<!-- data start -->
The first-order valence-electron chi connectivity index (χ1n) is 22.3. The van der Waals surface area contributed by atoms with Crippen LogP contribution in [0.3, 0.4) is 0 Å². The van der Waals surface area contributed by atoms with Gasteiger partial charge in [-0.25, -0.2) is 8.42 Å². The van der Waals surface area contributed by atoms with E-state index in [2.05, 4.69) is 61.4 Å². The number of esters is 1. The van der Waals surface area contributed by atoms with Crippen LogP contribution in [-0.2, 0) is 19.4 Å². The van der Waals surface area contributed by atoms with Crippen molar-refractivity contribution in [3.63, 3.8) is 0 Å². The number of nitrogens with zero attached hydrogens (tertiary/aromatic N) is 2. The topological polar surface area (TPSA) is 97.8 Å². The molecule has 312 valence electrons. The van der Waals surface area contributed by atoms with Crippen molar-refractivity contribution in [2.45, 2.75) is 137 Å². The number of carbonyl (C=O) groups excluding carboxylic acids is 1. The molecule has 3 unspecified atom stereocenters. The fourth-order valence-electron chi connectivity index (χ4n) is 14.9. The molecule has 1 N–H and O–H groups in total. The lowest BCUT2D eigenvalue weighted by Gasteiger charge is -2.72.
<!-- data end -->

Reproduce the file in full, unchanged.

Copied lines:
The first-order valence-electron chi connectivity index (χ1n) is 22.3. The van der Waals surface area contributed by atoms with Crippen LogP contribution in [0.3, 0.4) is 0 Å². The van der Waals surface area contributed by atoms with Gasteiger partial charge in [-0.25, -0.2) is 8.42 Å². The van der Waals surface area contributed by atoms with E-state index in [2.05, 4.69) is 61.4 Å². The number of esters is 1. The van der Waals surface area contributed by atoms with Crippen LogP contribution in [-0.2, 0) is 19.4 Å². The van der Waals surface area contributed by atoms with Crippen molar-refractivity contribution in [3.63, 3.8) is 0 Å². The number of nitrogens with zero attached hydrogens (tertiary/aromatic N) is 2. The topological polar surface area (TPSA) is 97.8 Å². The molecule has 312 valence electrons. The van der Waals surface area contributed by atoms with Crippen molar-refractivity contribution in [2.45, 2.75) is 137 Å². The number of carbonyl (C=O) groups excluding carboxylic acids is 1. The molecule has 3 unspecified atom stereocenters. The fourth-order valence-electron chi connectivity index (χ4n) is 14.9. The molecule has 1 N–H and O–H groups in total. The lowest BCUT2D eigenvalue weighted by Gasteiger charge is -2.72.